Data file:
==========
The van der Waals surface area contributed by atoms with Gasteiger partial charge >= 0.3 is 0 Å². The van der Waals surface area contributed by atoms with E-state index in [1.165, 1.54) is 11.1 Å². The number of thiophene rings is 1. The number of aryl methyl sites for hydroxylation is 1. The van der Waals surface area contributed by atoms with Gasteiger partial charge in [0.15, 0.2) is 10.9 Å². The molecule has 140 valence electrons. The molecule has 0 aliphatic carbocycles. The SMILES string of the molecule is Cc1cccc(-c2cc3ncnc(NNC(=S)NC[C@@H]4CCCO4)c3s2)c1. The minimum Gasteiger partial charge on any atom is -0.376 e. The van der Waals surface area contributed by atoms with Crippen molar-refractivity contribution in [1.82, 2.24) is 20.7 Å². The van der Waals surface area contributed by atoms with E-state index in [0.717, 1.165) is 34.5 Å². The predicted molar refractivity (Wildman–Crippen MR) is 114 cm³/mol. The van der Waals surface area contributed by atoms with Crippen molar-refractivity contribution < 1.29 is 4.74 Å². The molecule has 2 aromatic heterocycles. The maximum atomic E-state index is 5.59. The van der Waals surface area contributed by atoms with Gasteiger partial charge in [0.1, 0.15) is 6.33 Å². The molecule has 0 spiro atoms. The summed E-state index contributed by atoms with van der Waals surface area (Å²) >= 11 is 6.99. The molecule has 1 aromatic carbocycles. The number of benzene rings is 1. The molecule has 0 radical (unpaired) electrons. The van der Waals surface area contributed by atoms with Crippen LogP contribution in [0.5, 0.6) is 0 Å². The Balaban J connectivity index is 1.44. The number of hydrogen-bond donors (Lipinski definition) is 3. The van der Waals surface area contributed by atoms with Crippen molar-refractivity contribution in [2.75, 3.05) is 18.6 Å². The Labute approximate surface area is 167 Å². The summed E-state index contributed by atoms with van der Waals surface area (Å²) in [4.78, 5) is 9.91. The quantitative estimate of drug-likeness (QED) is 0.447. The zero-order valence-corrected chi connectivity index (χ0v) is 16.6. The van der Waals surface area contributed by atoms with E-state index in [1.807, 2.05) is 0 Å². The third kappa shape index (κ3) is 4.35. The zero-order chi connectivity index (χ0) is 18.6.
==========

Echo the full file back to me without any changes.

The van der Waals surface area contributed by atoms with Gasteiger partial charge >= 0.3 is 0 Å². The van der Waals surface area contributed by atoms with E-state index in [1.165, 1.54) is 11.1 Å². The number of thiophene rings is 1. The number of aryl methyl sites for hydroxylation is 1. The van der Waals surface area contributed by atoms with Gasteiger partial charge in [0.15, 0.2) is 10.9 Å². The molecule has 140 valence electrons. The molecule has 0 aliphatic carbocycles. The SMILES string of the molecule is Cc1cccc(-c2cc3ncnc(NNC(=S)NC[C@@H]4CCCO4)c3s2)c1. The minimum Gasteiger partial charge on any atom is -0.376 e. The van der Waals surface area contributed by atoms with Crippen molar-refractivity contribution in [1.82, 2.24) is 20.7 Å². The van der Waals surface area contributed by atoms with E-state index in [0.717, 1.165) is 34.5 Å². The predicted molar refractivity (Wildman–Crippen MR) is 114 cm³/mol. The van der Waals surface area contributed by atoms with Crippen molar-refractivity contribution < 1.29 is 4.74 Å². The molecule has 2 aromatic heterocycles. The maximum atomic E-state index is 5.59. The van der Waals surface area contributed by atoms with Gasteiger partial charge in [0.1, 0.15) is 6.33 Å². The molecule has 0 spiro atoms. The summed E-state index contributed by atoms with van der Waals surface area (Å²) >= 11 is 6.99. The molecule has 1 aromatic carbocycles. The number of benzene rings is 1. The molecule has 0 radical (unpaired) electrons. The van der Waals surface area contributed by atoms with Crippen LogP contribution in [0.5, 0.6) is 0 Å². The Balaban J connectivity index is 1.44. The number of hydrogen-bond donors (Lipinski definition) is 3. The van der Waals surface area contributed by atoms with Crippen molar-refractivity contribution in [2.75, 3.05) is 18.6 Å². The Labute approximate surface area is 167 Å². The summed E-state index contributed by atoms with van der Waals surface area (Å²) in [4.78, 5) is 9.91. The quantitative estimate of drug-likeness (QED) is 0.447. The zero-order valence-corrected chi connectivity index (χ0v) is 16.6. The van der Waals surface area contributed by atoms with E-state index in [1.807, 2.05) is 0 Å². The third kappa shape index (κ3) is 4.35. The zero-order chi connectivity index (χ0) is 18.6.